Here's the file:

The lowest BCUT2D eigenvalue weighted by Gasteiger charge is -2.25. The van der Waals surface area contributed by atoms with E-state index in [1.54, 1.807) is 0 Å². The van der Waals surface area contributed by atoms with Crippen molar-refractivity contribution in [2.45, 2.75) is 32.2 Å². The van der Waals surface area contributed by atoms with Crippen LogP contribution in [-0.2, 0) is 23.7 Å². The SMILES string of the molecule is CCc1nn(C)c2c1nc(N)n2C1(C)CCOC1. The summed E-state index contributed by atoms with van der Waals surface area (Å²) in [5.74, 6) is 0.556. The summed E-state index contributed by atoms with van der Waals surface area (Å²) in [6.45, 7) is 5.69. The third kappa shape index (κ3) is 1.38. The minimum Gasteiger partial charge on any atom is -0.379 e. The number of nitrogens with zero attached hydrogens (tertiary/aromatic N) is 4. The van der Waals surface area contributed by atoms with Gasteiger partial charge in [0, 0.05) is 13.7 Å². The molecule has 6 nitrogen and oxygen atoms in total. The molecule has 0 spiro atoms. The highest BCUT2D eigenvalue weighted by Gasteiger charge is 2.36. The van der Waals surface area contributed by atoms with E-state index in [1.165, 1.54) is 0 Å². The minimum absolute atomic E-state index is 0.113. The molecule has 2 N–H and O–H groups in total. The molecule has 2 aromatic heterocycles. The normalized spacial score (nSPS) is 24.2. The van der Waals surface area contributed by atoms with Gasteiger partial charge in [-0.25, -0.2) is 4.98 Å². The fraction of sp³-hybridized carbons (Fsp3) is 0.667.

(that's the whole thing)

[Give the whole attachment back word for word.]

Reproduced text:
The lowest BCUT2D eigenvalue weighted by Gasteiger charge is -2.25. The van der Waals surface area contributed by atoms with E-state index in [1.54, 1.807) is 0 Å². The van der Waals surface area contributed by atoms with Crippen molar-refractivity contribution in [2.45, 2.75) is 32.2 Å². The van der Waals surface area contributed by atoms with Crippen LogP contribution in [-0.2, 0) is 23.7 Å². The SMILES string of the molecule is CCc1nn(C)c2c1nc(N)n2C1(C)CCOC1. The summed E-state index contributed by atoms with van der Waals surface area (Å²) in [5.74, 6) is 0.556. The summed E-state index contributed by atoms with van der Waals surface area (Å²) in [6.45, 7) is 5.69. The third kappa shape index (κ3) is 1.38. The minimum Gasteiger partial charge on any atom is -0.379 e. The number of nitrogens with zero attached hydrogens (tertiary/aromatic N) is 4. The van der Waals surface area contributed by atoms with Gasteiger partial charge in [0, 0.05) is 13.7 Å². The molecule has 6 nitrogen and oxygen atoms in total. The molecule has 0 spiro atoms. The highest BCUT2D eigenvalue weighted by Gasteiger charge is 2.36. The van der Waals surface area contributed by atoms with E-state index in [1.165, 1.54) is 0 Å². The minimum absolute atomic E-state index is 0.113. The molecule has 2 N–H and O–H groups in total. The molecule has 2 aromatic heterocycles. The normalized spacial score (nSPS) is 24.2. The van der Waals surface area contributed by atoms with Gasteiger partial charge in [-0.25, -0.2) is 4.98 Å². The fraction of sp³-hybridized carbons (Fsp3) is 0.667.